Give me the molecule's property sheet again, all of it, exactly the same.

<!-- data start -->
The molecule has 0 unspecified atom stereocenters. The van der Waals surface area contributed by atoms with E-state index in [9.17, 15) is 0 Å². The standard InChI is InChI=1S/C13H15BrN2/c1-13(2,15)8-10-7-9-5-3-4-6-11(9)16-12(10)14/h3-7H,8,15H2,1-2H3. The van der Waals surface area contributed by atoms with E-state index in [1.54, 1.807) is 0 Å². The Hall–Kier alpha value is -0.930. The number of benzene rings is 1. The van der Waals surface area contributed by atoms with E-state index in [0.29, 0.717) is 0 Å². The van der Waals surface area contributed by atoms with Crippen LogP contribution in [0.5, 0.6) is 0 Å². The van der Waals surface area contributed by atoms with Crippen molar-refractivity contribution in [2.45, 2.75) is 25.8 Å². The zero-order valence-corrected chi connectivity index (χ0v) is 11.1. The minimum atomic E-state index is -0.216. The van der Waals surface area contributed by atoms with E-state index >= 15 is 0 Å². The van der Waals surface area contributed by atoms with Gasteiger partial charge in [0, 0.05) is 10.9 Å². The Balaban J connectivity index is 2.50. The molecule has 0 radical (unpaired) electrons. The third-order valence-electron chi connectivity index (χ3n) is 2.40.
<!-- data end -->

The molecule has 0 unspecified atom stereocenters. The van der Waals surface area contributed by atoms with E-state index in [9.17, 15) is 0 Å². The standard InChI is InChI=1S/C13H15BrN2/c1-13(2,15)8-10-7-9-5-3-4-6-11(9)16-12(10)14/h3-7H,8,15H2,1-2H3. The van der Waals surface area contributed by atoms with E-state index in [1.54, 1.807) is 0 Å². The Hall–Kier alpha value is -0.930. The number of benzene rings is 1. The van der Waals surface area contributed by atoms with E-state index in [0.29, 0.717) is 0 Å². The van der Waals surface area contributed by atoms with Crippen LogP contribution in [0.5, 0.6) is 0 Å². The van der Waals surface area contributed by atoms with Crippen molar-refractivity contribution in [2.45, 2.75) is 25.8 Å². The zero-order valence-corrected chi connectivity index (χ0v) is 11.1. The minimum atomic E-state index is -0.216. The van der Waals surface area contributed by atoms with E-state index >= 15 is 0 Å². The van der Waals surface area contributed by atoms with Gasteiger partial charge in [0, 0.05) is 10.9 Å². The Balaban J connectivity index is 2.50. The molecule has 0 radical (unpaired) electrons. The third-order valence-electron chi connectivity index (χ3n) is 2.40.